University of Vermont

Office of the President

Graduate College Announces 2016-2017 University Scholars

University Scholars 2016-17

The University Scholars program at the University of Vermont recognizes distinguished UVM faculty members for sustained excellence in research, creative, and scholarly activities.   Each year, two scholars in the social sciences, humanities, and creative arts, and two scholars in basic and applied science are chosen by a faculty panel.

The Graduate College is pleased to announce the 2016-17 University Scholars, and you are invited to join us at their induction ceremony on Tuesday, April 26th at 4pm in Waterman Memorial Lounge.

Social Sciences, Humanities, and Creative Arts

Robert V. Bartlett, PhD

Robert V. Bartlett holds the Gund Chair of the Liberal Arts in the Political Science Department at the University of Vermont and he is the chair of the Political Science Department.  He received his BA (with distinction, Phi Beta Kappa) in 1974, an MPA in 1976, and the Ph.D. in 1984, all from Indiana University. His previous institutions include Purdue University, Boise State University, Texas Tech University, and Indiana University.  He has twice been a Senior Fulbright Scholar (Lincoln University and University of Canterbury, New Zealand, and Trinity College, Ireland).  In 2007 he was Distinguished Fulbright Chair of Environmental Policies at the Turin Polytechnic Institute and University in Italy.  He teaches courses in environmental politics and policy, including U.S. Environmental Politics, Comparative Environmental Politics, International Environmental Governance, and Earth Systems Governance.  He has published many research articles and ten books, most recently (with Walter F. Baber) Consensus and Global Environmental Governance: Deliberative Democracy in Nature’s Regime, The MIT Press, 2015.


Robert Pepperman Taylor, PhD

Bob Pepperman Taylor received his B.A. from Wesleyan University (CT) and his Ph.D. from Rutgers University. He joined the University of Vermont Department of Political Science in 1986. He teaches courses in political theory and the history of political thought, and his scholarship focuses on American political thought. His publications include six books, the most recent of which is The Rutledge Guidebook to Thoreau’s “Civil Disobedience.” He is currently completing work on a new edition of Thoreau’s Civil Disobedience with supporting historical documents (Broadview Press). His awards include the University of Vermont Kroepsch-Maurice Teaching Award, a National Endowment for the Humanities Fellowship, and the 2016 UVM George V. Kidder Outstanding Faculty Award.


 

Basic and Applied Sciences

Ira M. Bernstein, MD 

Ira M. Bernstein is Professor and John Van Sicklen Maeck Chair of Obstetrics, Gynecology and Reproductive Sciences and medical director of Women’s Health Care Services at the University of Vermont Medical Center. He graduated magna cum laude from Union College with a degree in Psychobiology (1978) and is an Alpha Omega Alpha medical honor society graduate from the University of Vermont College of Medicine (1983). He has served as director of maternal fetal medicine (MFM) and MFM fellowship training as well as senior associate dean for research at the college of medicine. Dr. Bernstein’s primary research interest is the investigation of human integrative physiology and its pathophysiologic variations during the course of pregnancy.  Dr. Bernstein was recognized with the Distinguished Academic Achievement Award from the UVM College of Medicine in 2002 and has received research awards from the New England Perinatal Society, the Society for Maternal Fetal Medicine and the Society for Reproductive Investigation. He currently serves on the medical advisory board for the Preeclampsia Foundation and is a member of the Executive Board of the Vermont Oxford Neonatal Network.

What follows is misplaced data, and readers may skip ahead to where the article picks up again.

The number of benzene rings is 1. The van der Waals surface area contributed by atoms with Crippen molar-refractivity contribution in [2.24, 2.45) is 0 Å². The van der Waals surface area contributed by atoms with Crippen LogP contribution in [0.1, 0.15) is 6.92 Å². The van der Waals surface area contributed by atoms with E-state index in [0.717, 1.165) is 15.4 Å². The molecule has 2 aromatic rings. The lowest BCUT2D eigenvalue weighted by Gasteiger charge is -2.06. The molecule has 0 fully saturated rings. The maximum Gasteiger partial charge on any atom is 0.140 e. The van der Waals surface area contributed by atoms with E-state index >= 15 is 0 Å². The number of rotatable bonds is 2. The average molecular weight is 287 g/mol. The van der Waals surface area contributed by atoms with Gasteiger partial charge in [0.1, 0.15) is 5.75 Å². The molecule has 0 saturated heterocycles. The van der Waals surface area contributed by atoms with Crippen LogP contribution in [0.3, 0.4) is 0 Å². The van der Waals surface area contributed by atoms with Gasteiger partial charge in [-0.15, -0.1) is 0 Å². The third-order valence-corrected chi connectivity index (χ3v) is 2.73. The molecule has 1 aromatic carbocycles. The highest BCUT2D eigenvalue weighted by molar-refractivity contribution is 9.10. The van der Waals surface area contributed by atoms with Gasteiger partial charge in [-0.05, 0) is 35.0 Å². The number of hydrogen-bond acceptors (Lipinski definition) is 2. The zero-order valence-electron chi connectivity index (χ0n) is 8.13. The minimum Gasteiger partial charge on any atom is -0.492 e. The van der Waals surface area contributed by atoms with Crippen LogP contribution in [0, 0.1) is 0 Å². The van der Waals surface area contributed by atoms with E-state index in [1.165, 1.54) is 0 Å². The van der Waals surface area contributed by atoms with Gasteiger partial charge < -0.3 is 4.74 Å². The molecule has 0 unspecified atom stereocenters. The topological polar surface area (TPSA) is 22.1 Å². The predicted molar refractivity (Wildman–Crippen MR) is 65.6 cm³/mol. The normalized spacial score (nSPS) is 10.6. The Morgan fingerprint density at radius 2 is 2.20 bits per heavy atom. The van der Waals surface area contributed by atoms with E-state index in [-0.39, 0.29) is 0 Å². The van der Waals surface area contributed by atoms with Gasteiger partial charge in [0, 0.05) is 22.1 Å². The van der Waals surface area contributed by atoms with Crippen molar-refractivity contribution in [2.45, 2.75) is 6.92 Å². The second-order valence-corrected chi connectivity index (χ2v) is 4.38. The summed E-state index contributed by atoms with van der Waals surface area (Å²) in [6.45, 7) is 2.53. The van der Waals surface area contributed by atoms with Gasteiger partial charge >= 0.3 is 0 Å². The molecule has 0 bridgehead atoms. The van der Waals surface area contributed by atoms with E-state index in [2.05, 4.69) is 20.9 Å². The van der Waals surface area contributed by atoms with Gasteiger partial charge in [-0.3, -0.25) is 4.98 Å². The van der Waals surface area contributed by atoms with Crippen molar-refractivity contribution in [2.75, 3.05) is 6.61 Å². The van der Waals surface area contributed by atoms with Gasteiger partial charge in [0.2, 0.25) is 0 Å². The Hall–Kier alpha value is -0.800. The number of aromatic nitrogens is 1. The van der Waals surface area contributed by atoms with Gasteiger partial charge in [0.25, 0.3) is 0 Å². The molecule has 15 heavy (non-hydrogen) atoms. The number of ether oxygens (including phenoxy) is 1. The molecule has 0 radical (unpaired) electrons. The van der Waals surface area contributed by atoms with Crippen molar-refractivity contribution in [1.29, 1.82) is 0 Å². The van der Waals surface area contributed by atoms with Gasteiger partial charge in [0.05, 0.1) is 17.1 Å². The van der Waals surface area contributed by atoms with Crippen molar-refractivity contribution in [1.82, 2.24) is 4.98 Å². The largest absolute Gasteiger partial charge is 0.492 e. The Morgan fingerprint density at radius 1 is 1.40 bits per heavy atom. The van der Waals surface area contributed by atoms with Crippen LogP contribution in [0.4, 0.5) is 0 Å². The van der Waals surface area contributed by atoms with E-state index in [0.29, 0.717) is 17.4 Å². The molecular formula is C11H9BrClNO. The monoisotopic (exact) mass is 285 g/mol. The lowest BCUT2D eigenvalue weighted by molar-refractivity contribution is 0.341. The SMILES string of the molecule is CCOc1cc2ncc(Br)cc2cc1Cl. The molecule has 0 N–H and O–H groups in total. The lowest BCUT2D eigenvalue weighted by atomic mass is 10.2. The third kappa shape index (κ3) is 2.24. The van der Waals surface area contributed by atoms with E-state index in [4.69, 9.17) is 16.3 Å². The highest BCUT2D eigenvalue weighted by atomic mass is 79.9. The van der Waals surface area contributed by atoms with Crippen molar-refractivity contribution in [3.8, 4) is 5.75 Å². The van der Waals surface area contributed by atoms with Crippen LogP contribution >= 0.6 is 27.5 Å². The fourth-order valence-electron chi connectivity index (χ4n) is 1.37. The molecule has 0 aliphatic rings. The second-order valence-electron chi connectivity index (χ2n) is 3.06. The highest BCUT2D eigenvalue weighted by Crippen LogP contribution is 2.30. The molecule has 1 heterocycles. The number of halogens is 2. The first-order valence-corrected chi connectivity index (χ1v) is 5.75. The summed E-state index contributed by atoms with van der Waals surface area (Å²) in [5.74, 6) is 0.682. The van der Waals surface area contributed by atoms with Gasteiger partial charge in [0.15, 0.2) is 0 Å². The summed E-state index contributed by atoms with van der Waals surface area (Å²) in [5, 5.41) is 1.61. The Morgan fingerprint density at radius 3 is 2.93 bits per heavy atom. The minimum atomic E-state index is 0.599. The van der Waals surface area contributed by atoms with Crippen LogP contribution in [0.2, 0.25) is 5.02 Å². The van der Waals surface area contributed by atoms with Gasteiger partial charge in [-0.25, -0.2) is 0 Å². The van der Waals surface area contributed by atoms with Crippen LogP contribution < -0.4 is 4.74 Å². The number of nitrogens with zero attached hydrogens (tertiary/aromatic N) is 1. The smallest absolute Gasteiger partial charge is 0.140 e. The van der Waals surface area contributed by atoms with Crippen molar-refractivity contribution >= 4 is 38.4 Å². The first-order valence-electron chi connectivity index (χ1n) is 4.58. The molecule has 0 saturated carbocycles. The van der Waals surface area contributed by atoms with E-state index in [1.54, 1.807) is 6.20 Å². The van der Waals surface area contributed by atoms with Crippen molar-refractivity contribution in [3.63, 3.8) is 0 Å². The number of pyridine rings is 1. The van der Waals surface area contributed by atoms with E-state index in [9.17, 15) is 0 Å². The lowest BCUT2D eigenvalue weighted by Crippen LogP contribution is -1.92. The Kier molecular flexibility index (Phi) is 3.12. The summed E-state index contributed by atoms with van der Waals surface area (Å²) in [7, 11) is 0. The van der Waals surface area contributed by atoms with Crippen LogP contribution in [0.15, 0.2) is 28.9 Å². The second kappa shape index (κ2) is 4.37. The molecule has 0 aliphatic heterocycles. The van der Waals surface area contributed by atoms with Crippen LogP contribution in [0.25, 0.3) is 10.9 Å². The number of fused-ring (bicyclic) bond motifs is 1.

Jason H. T. Bates, PhD

Jason H.T. Bates is a professor in the Department of Medicine with a joint appointment in the Department of Molecular Physiology & Biophysics, and from 2010 to 2014 he served as the interim director of the UVM School of Engineering.  Dr. Bates obtained his PhD in physics from the University of Canterbury in New Zealand in 1978 and his Ph.D. from the Department of Medicine at the University of Otago in New Zealand in 1981. He was awarded the doctor of science degree by the University of Canterbury in 1994 for his contributions to the field of lung mechanics. Dr. Bates spent the early part of his career at McGill University where he rose to the rank of full professor of medicine and biomedical engineering before coming to UVM in 1999. His research focusses mostly on the mechanical behavior of the lung in health and disease, for which he performs both laboratory experimentation and computational modeling. Dr. Bates is an elected a Fellow of the American Institute for Medical and Biological Engineering and a senior member of the Institute of Electrical and Electronic Engineers. He is also the deputy editor of the Journal of Applied Physiology. Dr. Bates has published over 260 peer-reviewed journal papers as well as 22 book chapters and a single author book entitled “Lung Mechanics. An Inverse Modeling Approach” published in 2009 by Cambridge University Press. He is also the inventor of the Flexivent ventilator that is used worldwide in the study of mouse models of lung disease.